A friend writes:
I need to get a second mammogram and my $743.55 per month Blue Cross insurance will not pay for it.
I have a (single parent/child) Blue Cross/Blue Shield independent Horizon EPO Plus health insurance policy. I’ve been told that I’ve already reached my maximum for the calendar year of $600 in testing. I live in New Jersey. The second test is necessary because there was not total visibility on the first one, and the technician would like to try it from a different angle.
So how much does a mammogram cost? Glad you asked.
Trying to get a straight answer to what it will cost to pay for myself, I have been sent into multiple loop-de-loops at the facility where my first mammogram was conducted, which is also where my daughter was born 16 years ago. My employer-sponsored Oxford plan at that time required a mere $100 co-pay for my entire pregnancy and delivery, including two weeks of intensive neonatal care in the hospital for my baby.
I turned to clearhealthcosts.com to find a facility to do my second mammogram at a price I can afford to pay. I also want to share my story of how an educated professional who at this time last
year had a six-figure income and 100% company-paid insurance could wind up in this position.
Technically, I needed to get a doctor’s prescription for the second one, but they asked for another angle. So I don’t know that it was a “screwup” or if maybe they saw something they wanted to investigate further and are just staying mum until the second one.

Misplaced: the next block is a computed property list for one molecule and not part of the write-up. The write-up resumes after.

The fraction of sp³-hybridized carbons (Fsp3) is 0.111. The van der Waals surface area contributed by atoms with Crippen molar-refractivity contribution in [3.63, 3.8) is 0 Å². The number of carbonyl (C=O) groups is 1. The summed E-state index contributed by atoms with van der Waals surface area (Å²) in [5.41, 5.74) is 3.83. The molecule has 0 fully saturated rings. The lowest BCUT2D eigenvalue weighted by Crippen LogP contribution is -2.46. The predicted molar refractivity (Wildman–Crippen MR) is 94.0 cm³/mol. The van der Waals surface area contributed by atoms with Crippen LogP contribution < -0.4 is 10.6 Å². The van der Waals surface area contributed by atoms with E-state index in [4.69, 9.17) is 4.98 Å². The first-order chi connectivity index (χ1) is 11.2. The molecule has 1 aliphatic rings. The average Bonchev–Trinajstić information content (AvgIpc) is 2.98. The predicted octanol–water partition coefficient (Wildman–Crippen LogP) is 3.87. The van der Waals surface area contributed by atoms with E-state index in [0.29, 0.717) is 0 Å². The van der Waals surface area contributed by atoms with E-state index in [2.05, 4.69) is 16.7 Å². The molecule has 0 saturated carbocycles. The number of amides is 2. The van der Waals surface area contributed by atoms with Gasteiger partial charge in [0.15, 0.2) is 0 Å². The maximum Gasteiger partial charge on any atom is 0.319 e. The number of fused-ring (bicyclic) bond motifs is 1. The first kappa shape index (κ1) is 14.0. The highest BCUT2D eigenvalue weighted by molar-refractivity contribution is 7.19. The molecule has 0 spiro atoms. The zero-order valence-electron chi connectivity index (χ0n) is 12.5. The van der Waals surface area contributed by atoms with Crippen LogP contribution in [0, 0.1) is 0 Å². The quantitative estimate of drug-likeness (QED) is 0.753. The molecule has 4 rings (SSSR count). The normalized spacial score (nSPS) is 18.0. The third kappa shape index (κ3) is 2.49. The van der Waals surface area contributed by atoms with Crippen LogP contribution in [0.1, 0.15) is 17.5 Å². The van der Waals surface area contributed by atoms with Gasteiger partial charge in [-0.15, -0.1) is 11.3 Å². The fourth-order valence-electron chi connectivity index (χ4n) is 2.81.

I saw the movie “Sunlight Jr.” recently during the TriBeCa Film Festival. Depicting the story of people living on minimum wage and at the financial edge, it also showcases the impact a lack of health insurance has on day-to-day life choices.
In one scene, the lead character, played by Naomi Watts, goes to a hospital for a sonogram because she is bleeding and thinks she may have miscarried her unplanned baby. In fact, it is a false alarm and she gets to see the beating heart and movements of the fetus for the first time.
This blissful moment is shattered when her partner, a paraplegic alcoholic played by Matt Dillon, rages at her for going for medical care, screaming “You should have called me. I know how these hospitals work. How are we ever going to pay for this? “
After the film and a Q-and-A with the director, my girlfriend expressed surprise that she had not picked up that the point of the movie was to shine a light on the real lives of people who are living this way.
I told my friend I related to the story because I too am living a variation of that nightmare.